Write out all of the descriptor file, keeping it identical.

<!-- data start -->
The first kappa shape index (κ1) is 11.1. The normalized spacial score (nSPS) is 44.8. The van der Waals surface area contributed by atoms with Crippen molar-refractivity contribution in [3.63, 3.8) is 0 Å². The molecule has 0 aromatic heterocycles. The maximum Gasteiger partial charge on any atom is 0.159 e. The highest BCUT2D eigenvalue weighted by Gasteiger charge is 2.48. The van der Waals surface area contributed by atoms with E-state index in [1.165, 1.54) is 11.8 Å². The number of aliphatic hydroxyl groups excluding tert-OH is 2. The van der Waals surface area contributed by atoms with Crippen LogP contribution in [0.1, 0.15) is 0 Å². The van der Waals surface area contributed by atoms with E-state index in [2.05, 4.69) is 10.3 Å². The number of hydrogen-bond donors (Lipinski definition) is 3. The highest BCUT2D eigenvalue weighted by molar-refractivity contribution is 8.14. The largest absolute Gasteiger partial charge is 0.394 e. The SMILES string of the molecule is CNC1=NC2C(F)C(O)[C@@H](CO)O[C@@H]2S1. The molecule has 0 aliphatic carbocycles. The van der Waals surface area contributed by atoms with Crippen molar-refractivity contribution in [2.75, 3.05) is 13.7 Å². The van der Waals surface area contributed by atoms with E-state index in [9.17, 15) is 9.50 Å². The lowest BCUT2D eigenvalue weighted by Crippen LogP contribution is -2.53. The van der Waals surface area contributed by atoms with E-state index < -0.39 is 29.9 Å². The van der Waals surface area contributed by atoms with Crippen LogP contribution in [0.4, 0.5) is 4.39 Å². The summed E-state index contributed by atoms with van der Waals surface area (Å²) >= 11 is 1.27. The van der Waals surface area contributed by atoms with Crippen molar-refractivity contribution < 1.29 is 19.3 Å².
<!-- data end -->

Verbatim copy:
The first kappa shape index (κ1) is 11.1. The normalized spacial score (nSPS) is 44.8. The van der Waals surface area contributed by atoms with Crippen molar-refractivity contribution in [3.63, 3.8) is 0 Å². The molecule has 0 aromatic heterocycles. The maximum Gasteiger partial charge on any atom is 0.159 e. The highest BCUT2D eigenvalue weighted by Gasteiger charge is 2.48. The van der Waals surface area contributed by atoms with E-state index in [1.165, 1.54) is 11.8 Å². The number of aliphatic hydroxyl groups excluding tert-OH is 2. The van der Waals surface area contributed by atoms with Crippen LogP contribution in [0.1, 0.15) is 0 Å². The van der Waals surface area contributed by atoms with E-state index in [2.05, 4.69) is 10.3 Å². The number of hydrogen-bond donors (Lipinski definition) is 3. The highest BCUT2D eigenvalue weighted by molar-refractivity contribution is 8.14. The largest absolute Gasteiger partial charge is 0.394 e. The SMILES string of the molecule is CNC1=NC2C(F)C(O)[C@@H](CO)O[C@@H]2S1. The molecule has 0 aliphatic carbocycles. The van der Waals surface area contributed by atoms with Crippen molar-refractivity contribution in [2.75, 3.05) is 13.7 Å². The van der Waals surface area contributed by atoms with E-state index in [9.17, 15) is 9.50 Å². The lowest BCUT2D eigenvalue weighted by Crippen LogP contribution is -2.53. The van der Waals surface area contributed by atoms with E-state index < -0.39 is 29.9 Å². The van der Waals surface area contributed by atoms with Crippen LogP contribution in [0.4, 0.5) is 4.39 Å². The summed E-state index contributed by atoms with van der Waals surface area (Å²) >= 11 is 1.27. The van der Waals surface area contributed by atoms with Crippen molar-refractivity contribution < 1.29 is 19.3 Å².